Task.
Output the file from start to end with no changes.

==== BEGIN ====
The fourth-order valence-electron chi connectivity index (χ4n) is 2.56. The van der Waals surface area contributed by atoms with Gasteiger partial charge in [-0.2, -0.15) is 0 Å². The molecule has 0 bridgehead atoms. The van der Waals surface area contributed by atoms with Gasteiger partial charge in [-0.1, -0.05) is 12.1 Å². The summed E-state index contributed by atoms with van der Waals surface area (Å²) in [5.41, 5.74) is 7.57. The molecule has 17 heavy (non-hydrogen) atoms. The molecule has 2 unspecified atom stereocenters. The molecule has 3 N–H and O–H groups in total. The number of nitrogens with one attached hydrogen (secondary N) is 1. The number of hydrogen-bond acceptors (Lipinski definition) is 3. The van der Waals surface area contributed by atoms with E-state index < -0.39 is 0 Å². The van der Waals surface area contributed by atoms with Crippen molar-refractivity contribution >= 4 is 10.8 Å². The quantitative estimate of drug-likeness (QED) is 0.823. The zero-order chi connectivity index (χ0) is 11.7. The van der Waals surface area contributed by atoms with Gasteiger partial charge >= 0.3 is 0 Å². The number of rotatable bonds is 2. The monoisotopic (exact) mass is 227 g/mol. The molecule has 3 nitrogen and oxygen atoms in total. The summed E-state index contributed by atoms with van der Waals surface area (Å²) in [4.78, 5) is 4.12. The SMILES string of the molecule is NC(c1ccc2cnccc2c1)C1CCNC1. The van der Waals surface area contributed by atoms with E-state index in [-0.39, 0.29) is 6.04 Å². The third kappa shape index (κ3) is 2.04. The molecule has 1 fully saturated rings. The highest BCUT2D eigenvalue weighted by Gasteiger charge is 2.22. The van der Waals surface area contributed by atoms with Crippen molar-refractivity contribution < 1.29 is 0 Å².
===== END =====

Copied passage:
The fourth-order valence-electron chi connectivity index (χ4n) is 2.56. The van der Waals surface area contributed by atoms with Gasteiger partial charge in [-0.2, -0.15) is 0 Å². The molecule has 0 bridgehead atoms. The van der Waals surface area contributed by atoms with Gasteiger partial charge in [-0.1, -0.05) is 12.1 Å². The summed E-state index contributed by atoms with van der Waals surface area (Å²) in [5.41, 5.74) is 7.57. The molecule has 17 heavy (non-hydrogen) atoms. The molecule has 2 unspecified atom stereocenters. The molecule has 3 N–H and O–H groups in total. The number of nitrogens with one attached hydrogen (secondary N) is 1. The number of hydrogen-bond acceptors (Lipinski definition) is 3. The van der Waals surface area contributed by atoms with E-state index < -0.39 is 0 Å². The van der Waals surface area contributed by atoms with Crippen molar-refractivity contribution >= 4 is 10.8 Å². The quantitative estimate of drug-likeness (QED) is 0.823. The zero-order chi connectivity index (χ0) is 11.7. The van der Waals surface area contributed by atoms with Gasteiger partial charge >= 0.3 is 0 Å². The number of rotatable bonds is 2. The monoisotopic (exact) mass is 227 g/mol. The molecule has 3 nitrogen and oxygen atoms in total. The summed E-state index contributed by atoms with van der Waals surface area (Å²) in [4.78, 5) is 4.12. The SMILES string of the molecule is NC(c1ccc2cnccc2c1)C1CCNC1. The van der Waals surface area contributed by atoms with E-state index in [-0.39, 0.29) is 6.04 Å². The third kappa shape index (κ3) is 2.04. The molecule has 1 fully saturated rings. The highest BCUT2D eigenvalue weighted by Gasteiger charge is 2.22. The van der Waals surface area contributed by atoms with Crippen molar-refractivity contribution < 1.29 is 0 Å².